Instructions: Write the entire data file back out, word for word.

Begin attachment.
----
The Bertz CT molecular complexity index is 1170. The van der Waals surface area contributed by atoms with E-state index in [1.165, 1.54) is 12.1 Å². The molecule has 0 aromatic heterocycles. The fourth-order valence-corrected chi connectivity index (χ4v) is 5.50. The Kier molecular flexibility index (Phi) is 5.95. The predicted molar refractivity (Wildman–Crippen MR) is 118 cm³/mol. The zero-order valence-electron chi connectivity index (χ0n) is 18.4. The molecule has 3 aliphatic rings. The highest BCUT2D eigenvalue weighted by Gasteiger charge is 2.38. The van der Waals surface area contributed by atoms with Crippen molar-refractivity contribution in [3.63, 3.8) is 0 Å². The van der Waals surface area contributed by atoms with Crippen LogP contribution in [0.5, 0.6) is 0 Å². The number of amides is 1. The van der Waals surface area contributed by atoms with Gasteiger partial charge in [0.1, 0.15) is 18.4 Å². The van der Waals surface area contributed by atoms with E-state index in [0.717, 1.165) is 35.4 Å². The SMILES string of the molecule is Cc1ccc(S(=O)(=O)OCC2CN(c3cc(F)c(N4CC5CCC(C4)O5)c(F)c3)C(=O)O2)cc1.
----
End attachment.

The Bertz CT molecular complexity index is 1170. The van der Waals surface area contributed by atoms with E-state index in [1.165, 1.54) is 12.1 Å². The molecule has 0 aromatic heterocycles. The fourth-order valence-corrected chi connectivity index (χ4v) is 5.50. The Kier molecular flexibility index (Phi) is 5.95. The predicted molar refractivity (Wildman–Crippen MR) is 118 cm³/mol. The zero-order valence-electron chi connectivity index (χ0n) is 18.4. The molecule has 3 aliphatic rings. The highest BCUT2D eigenvalue weighted by Gasteiger charge is 2.38. The van der Waals surface area contributed by atoms with Crippen molar-refractivity contribution in [3.63, 3.8) is 0 Å². The van der Waals surface area contributed by atoms with Crippen LogP contribution in [0.5, 0.6) is 0 Å². The number of amides is 1. The van der Waals surface area contributed by atoms with Gasteiger partial charge in [0.1, 0.15) is 18.4 Å². The van der Waals surface area contributed by atoms with E-state index in [0.717, 1.165) is 35.4 Å². The SMILES string of the molecule is Cc1ccc(S(=O)(=O)OCC2CN(c3cc(F)c(N4CC5CCC(C4)O5)c(F)c3)C(=O)O2)cc1.